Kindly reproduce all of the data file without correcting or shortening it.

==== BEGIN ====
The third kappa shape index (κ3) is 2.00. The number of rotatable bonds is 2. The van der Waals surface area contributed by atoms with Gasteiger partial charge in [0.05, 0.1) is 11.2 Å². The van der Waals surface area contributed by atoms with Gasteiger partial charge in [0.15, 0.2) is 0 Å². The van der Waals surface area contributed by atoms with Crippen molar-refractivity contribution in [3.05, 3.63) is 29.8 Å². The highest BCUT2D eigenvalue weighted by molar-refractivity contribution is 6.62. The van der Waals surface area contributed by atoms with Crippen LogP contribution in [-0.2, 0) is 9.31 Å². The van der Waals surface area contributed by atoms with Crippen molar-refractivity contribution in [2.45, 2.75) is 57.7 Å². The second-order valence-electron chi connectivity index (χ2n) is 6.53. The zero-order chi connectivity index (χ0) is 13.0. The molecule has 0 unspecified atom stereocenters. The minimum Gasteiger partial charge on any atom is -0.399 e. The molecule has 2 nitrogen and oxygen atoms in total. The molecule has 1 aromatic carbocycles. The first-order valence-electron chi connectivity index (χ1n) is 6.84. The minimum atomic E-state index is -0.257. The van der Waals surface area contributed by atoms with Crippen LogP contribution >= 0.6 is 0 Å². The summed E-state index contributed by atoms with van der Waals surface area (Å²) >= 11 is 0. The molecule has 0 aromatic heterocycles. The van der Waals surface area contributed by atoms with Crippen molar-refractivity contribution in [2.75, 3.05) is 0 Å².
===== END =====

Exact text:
The third kappa shape index (κ3) is 2.00. The number of rotatable bonds is 2. The van der Waals surface area contributed by atoms with Gasteiger partial charge in [0.05, 0.1) is 11.2 Å². The van der Waals surface area contributed by atoms with Gasteiger partial charge in [0.15, 0.2) is 0 Å². The van der Waals surface area contributed by atoms with Crippen molar-refractivity contribution in [3.05, 3.63) is 29.8 Å². The highest BCUT2D eigenvalue weighted by molar-refractivity contribution is 6.62. The van der Waals surface area contributed by atoms with Crippen LogP contribution in [-0.2, 0) is 9.31 Å². The van der Waals surface area contributed by atoms with Crippen molar-refractivity contribution in [2.45, 2.75) is 57.7 Å². The second-order valence-electron chi connectivity index (χ2n) is 6.53. The zero-order chi connectivity index (χ0) is 13.0. The molecule has 0 unspecified atom stereocenters. The minimum Gasteiger partial charge on any atom is -0.399 e. The molecule has 2 nitrogen and oxygen atoms in total. The molecule has 1 aromatic carbocycles. The first-order valence-electron chi connectivity index (χ1n) is 6.84. The minimum atomic E-state index is -0.257. The van der Waals surface area contributed by atoms with Crippen LogP contribution >= 0.6 is 0 Å². The summed E-state index contributed by atoms with van der Waals surface area (Å²) >= 11 is 0. The molecule has 0 aromatic heterocycles. The van der Waals surface area contributed by atoms with Crippen molar-refractivity contribution in [2.75, 3.05) is 0 Å².